Wednesday in the Word
Good afternoon! I hope you're doing well. I know I always say this, but time really does fly. I can't believe it is already another Wednesday! Today, I'm coming at you with another Hump-Day encouragement in the Word :)
" '... Indeed, all who are determined to go to Egypt to settle there will die by the sword, famine and plague; not one of them will survive or escape the disaster I will bring on them.’ " - Jeremiah 42:17
Okay, so I know what you're thinking, "Sharon, you've gone bonkers. There's no way that this Old-Testament-wrathful-God verse is encouraging", but it is very encouraging! Hear me out~
So, a little background story: Jeremiah lives around 626 BC, and he is a prophet who is delivering a message from God to Israel: "Do not be afraid" of Babylon, because He will save them and deliver them. In a bible study group, we just recently went through Joshua, and I see so many parallels in the seasons that Israel is going through now, in comparison to the time of Moses, Joshua, and Caleb. This is the same wording that God uses when telling Joshua "Do not be afraid" when going into battle over 2500 years prior to Jeremiah! Despite this being so many generations later, the story of how their ancestors had escaped Egypt, crossed the Red Sea, wandered for 40 years in the desert, and fought miraculous wars against all of the other Israeli tribes has most likely been passed down. Because of this, God is reminding the people that He is sovereign even over Babylon just as He was sovereign over Jericho, Ai, the Northern Kings, and numerous others; it is up to them to trust Him, as Joshua did. Jeremiah 42:17 is not just a warning, but a reminder to have faith, because in His eyes, the only difference between life and death is knowing He is God.
I feel like most of the time, God's graciousness and loving side is only credited through the New Testament, but it's important to recognize that God is constant. He never changes. I find that this is very applicable to this verse, because not only does it follow the reassuring words "Do not be afraid,...", but He establishes that He is the same God that was with Israel in Egypt, led them out, and conquered the land. He is telling Israel that whomever turns back to Egypt has forgotten what God has done, and is therefore no better than the tribes that were demolished during the time of Joshua and Caleb.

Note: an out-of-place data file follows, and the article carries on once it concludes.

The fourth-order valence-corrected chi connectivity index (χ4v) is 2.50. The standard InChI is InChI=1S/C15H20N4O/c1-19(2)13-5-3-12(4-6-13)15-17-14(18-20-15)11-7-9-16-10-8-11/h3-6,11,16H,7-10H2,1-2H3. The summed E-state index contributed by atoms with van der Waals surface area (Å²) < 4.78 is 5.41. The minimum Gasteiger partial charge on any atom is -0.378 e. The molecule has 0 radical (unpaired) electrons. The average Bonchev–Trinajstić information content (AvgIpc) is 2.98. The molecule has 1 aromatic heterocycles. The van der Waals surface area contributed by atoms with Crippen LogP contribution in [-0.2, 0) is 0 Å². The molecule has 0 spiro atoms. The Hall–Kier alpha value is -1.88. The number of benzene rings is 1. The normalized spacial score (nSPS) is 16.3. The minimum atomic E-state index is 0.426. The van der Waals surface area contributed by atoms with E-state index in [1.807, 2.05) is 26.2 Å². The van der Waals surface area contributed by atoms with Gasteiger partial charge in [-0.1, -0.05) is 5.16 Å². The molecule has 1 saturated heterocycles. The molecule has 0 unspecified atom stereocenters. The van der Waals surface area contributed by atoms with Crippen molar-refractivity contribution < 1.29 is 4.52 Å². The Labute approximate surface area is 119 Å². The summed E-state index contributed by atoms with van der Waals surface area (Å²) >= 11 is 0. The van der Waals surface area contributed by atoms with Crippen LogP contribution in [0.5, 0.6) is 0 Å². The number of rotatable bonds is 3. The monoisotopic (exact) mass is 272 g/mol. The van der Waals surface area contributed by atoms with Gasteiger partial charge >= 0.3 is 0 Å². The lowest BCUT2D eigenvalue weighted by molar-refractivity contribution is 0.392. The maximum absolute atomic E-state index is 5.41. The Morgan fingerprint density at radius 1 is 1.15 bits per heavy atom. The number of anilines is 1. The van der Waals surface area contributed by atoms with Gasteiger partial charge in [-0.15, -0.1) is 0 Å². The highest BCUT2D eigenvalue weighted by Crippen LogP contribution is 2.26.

Yes yes, I know, it still sounds like a scary, wrathful God, but I think the bigger message behind this is that He is still that scary, wrathful God, but is loving and merciful. He already knows who wants to give up and turn back, but still gives an ample warning and reminder that everything will be okay. He tells them that He will deliver them from Babylon, a crazy strong and big empire that struck fear in the leaders of Israel. He tells them to not be afraid, because He is with them.
Now, in the A.D. days, Jesus' sacrifice has saved us from these horrible deaths. Obviously warfare, murders, and horrible car accidents still happen, but there is grace. We are imperfect people who crumble at the weight of our fears and sins, but there is grace. While grace is a good thing, we are also recognizing less and less what the weight of our sins are. Sin is not as simple as doing something "wrong", but simply turning away and forgetting God. That is what this verse highlights, and let's be honest: how many times do we forget God? How many people have turned away from God? How many families do not even know God? How lenient are we with sin? For Jesus to have taken the wrath for all of us, how much did He suffer? As believers, do we ever think about that?
Even though most of us reading this blog post right now are not fighting physical wars against large empires, we are fighting battles. Some of us are fighting to break the glass ceiling. Some of us are struggling against the economy. Some of us are trying to break free from stereotypes. We all have fears and battles that we are fighting against, and isn't it great to remember that God is the same God who led Israel out of Egypt and parted the Red Sea for them? Once we have turned towards God, we should constantly remember what He has done, and can do, and let that guide us forward. We have no reason to shirk away and turn back, because God has delivered us. No fear in love means knowing that God's love is eternal, everlasting, and never changing, so His sovereignty will always be for our good. Letting fear constrict us is the number one way that The Enemy stops us from feeling God's love and eventually leads us away from God. Just as He warns that going back to Egypt will only bring a horrible death, once we let fear take over and wreak destruction into our lives, and those around us. Our God is the LION of Judah, and has bravely overcome before us and delivered us from the battle. We might get injured, but it will be okay, because God is with us, and there's nothing better than that. Live fearlessly, because that is the biggest testimony for what God's love has done in your life.
Do not be afraid and do something completely out of the norm today! I challenge all my readers to do something out of their comfort zone today and comment about it in the comment section (or send me a message anonymously)! I know we should lead by example, so: today, I talked to someone I have been wanting to talk to, but was afraid all my biggest fears of abandonment and being hated would be confirmed. This person neither told me they hated me, rejected me, nor abandoned me, and we had a good chat :)